My friend recently came to see our new home for the first time – within minutes of walking around she said that it had “Really good bones.”
I probably could have been offended – but she had already brought me an iced coffee and honestly – I knew exactly what she meant.
She was able to look past the disheveled state of the rooms – the piles of future and ongoing projects stacked in each corner and the flat piece of MDF which is currently subbing in as a coffee table. Instead could see the vaulted ceilings in the lounge and the mid century Preway Fireplace we were so lucky to inherit with the house.
Many items and places start with “good bones” – ideal proportions, proper real wood or a nostalgic nod to past eras.
The recent bench recycle I did for Project J was one of them. Bought on a whim at one of the Main Street retailers, as soon as this was brought home and assembled- my client hated it. Yes, it was exactly what she was looking for – it fit perfectly at the end of her bed, had slick minimal design and also contained a hidden storage compartment for her shoes.
However, it was also everything she didn’t like. The beige fabric blended in with her walls and carpet and overall looks bland. She rang me to discuss re-upholstering to get rid of the played out pattern and the safe white and cream colour scheme. However, unless something is vintage or has sentimental value – upholstering can more often than not outweigh the cost of the original item. Instead I offered up the idea of painting the fabric. She was game.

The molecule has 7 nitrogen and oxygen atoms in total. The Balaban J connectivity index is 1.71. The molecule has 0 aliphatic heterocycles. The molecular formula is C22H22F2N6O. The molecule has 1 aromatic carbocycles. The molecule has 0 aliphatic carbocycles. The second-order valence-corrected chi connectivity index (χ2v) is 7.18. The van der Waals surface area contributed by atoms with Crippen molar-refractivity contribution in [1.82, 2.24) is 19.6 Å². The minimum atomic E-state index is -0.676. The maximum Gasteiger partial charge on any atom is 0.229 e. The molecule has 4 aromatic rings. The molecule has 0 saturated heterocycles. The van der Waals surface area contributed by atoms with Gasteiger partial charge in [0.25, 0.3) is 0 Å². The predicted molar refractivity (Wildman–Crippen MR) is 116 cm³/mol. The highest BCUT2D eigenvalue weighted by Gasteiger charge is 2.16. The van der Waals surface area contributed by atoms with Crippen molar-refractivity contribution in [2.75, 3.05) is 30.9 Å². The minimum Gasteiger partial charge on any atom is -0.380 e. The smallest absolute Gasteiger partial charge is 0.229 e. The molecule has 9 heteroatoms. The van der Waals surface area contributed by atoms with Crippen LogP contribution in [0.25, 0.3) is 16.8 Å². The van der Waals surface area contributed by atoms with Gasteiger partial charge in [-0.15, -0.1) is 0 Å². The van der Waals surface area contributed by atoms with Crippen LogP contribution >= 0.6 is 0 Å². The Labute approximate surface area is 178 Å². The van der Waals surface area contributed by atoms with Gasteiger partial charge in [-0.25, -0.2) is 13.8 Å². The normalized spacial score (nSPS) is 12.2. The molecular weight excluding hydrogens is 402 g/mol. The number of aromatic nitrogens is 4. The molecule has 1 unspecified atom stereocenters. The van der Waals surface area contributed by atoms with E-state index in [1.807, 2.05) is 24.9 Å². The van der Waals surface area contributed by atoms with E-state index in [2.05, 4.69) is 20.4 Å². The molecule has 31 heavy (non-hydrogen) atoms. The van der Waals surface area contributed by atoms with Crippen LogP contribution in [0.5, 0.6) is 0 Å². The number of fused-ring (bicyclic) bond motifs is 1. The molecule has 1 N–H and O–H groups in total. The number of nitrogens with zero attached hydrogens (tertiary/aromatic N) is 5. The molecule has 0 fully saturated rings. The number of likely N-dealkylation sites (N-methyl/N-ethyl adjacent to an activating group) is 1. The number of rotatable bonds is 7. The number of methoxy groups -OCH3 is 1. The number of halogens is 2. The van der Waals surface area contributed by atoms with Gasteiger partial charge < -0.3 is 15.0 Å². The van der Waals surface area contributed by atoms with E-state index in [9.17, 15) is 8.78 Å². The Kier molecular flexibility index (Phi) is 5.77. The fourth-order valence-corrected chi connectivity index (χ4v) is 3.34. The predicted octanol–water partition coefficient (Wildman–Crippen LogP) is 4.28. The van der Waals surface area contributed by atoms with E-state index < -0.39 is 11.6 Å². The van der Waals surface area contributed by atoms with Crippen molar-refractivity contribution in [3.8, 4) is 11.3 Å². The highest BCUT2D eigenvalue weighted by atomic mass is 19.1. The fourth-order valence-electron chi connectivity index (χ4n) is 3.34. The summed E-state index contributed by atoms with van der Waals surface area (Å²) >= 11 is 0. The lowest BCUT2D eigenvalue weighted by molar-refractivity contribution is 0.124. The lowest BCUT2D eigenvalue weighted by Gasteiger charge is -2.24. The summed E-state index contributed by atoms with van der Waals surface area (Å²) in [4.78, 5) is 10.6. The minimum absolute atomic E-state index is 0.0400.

We decided to go with a deep charcoal grey with copper legs. She was already doing a great job mixing patterns and textures with her bed and linens so we wanted to draw further on that theme.
As you need to go slow and allow for drying time on these sort of projects – the overall remodel took me just over a week.
The most difficult part was trying to get that pattern out. It was a vinyl painted on top of the fabric so it was holding onto the paint differently – and basically not absorbing the paint that I was putting down. I ended up using five separate layers of the Chalkpaint mixture and eventually the white pattern held onto the grey. Overall, the client and I were very happy with the additional mix of texture and pattern that the Chevron added to the refinish and concluded done in a monotone (grey on grey) – it changed the overall reaction we initially had towards it.
In the end – both the client and I were very happy with the result of the bench. We added in a sheepskin throw to again return to this mash-up of textures – and it brings a playful vibe to a sophisticated bench.
Does painting fabric change its texture? Yes, of course. Is it hard and crunchy and not pleasant to sit on? No. Once sanded and waxed, the fabric softens up significantly and the linen on this bench now feels like a new leather jacket. I know that this will be a recycle trick that I will return to over and over again.